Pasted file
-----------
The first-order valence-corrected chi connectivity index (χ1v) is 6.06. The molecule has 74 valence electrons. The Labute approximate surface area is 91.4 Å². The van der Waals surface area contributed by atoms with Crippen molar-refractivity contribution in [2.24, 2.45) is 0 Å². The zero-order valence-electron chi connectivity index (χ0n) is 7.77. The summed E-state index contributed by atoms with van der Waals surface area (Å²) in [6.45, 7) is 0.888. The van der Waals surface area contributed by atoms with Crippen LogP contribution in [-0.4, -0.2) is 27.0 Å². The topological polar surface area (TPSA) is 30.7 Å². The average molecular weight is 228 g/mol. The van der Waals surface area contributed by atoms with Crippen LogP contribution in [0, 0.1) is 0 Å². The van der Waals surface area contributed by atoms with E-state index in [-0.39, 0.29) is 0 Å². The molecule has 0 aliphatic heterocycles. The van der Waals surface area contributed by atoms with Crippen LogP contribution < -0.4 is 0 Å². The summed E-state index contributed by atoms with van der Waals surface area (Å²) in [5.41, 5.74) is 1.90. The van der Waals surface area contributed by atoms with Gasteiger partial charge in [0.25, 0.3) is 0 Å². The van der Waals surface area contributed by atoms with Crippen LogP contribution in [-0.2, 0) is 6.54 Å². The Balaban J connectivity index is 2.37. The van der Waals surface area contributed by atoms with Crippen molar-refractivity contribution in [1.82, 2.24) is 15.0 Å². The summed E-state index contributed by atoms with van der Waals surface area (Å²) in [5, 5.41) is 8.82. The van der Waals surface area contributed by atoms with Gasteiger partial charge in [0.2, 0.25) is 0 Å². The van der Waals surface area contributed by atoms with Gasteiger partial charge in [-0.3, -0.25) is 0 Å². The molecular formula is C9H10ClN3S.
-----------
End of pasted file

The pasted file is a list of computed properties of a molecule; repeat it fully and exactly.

The first-order valence-corrected chi connectivity index (χ1v) is 6.06. The molecule has 74 valence electrons. The Labute approximate surface area is 91.4 Å². The van der Waals surface area contributed by atoms with Crippen molar-refractivity contribution in [2.24, 2.45) is 0 Å². The zero-order valence-electron chi connectivity index (χ0n) is 7.77. The summed E-state index contributed by atoms with van der Waals surface area (Å²) in [6.45, 7) is 0.888. The van der Waals surface area contributed by atoms with Crippen LogP contribution in [-0.4, -0.2) is 27.0 Å². The topological polar surface area (TPSA) is 30.7 Å². The average molecular weight is 228 g/mol. The van der Waals surface area contributed by atoms with Crippen LogP contribution in [0, 0.1) is 0 Å². The van der Waals surface area contributed by atoms with E-state index in [-0.39, 0.29) is 0 Å². The molecule has 0 aliphatic heterocycles. The van der Waals surface area contributed by atoms with Crippen LogP contribution < -0.4 is 0 Å². The summed E-state index contributed by atoms with van der Waals surface area (Å²) in [5.41, 5.74) is 1.90. The van der Waals surface area contributed by atoms with Gasteiger partial charge in [0.25, 0.3) is 0 Å². The van der Waals surface area contributed by atoms with Crippen LogP contribution in [-0.2, 0) is 6.54 Å². The Balaban J connectivity index is 2.37. The van der Waals surface area contributed by atoms with Crippen molar-refractivity contribution in [1.82, 2.24) is 15.0 Å². The summed E-state index contributed by atoms with van der Waals surface area (Å²) in [5, 5.41) is 8.82. The van der Waals surface area contributed by atoms with Gasteiger partial charge in [0.2, 0.25) is 0 Å². The van der Waals surface area contributed by atoms with Gasteiger partial charge in [-0.3, -0.25) is 0 Å². The molecular formula is C9H10ClN3S.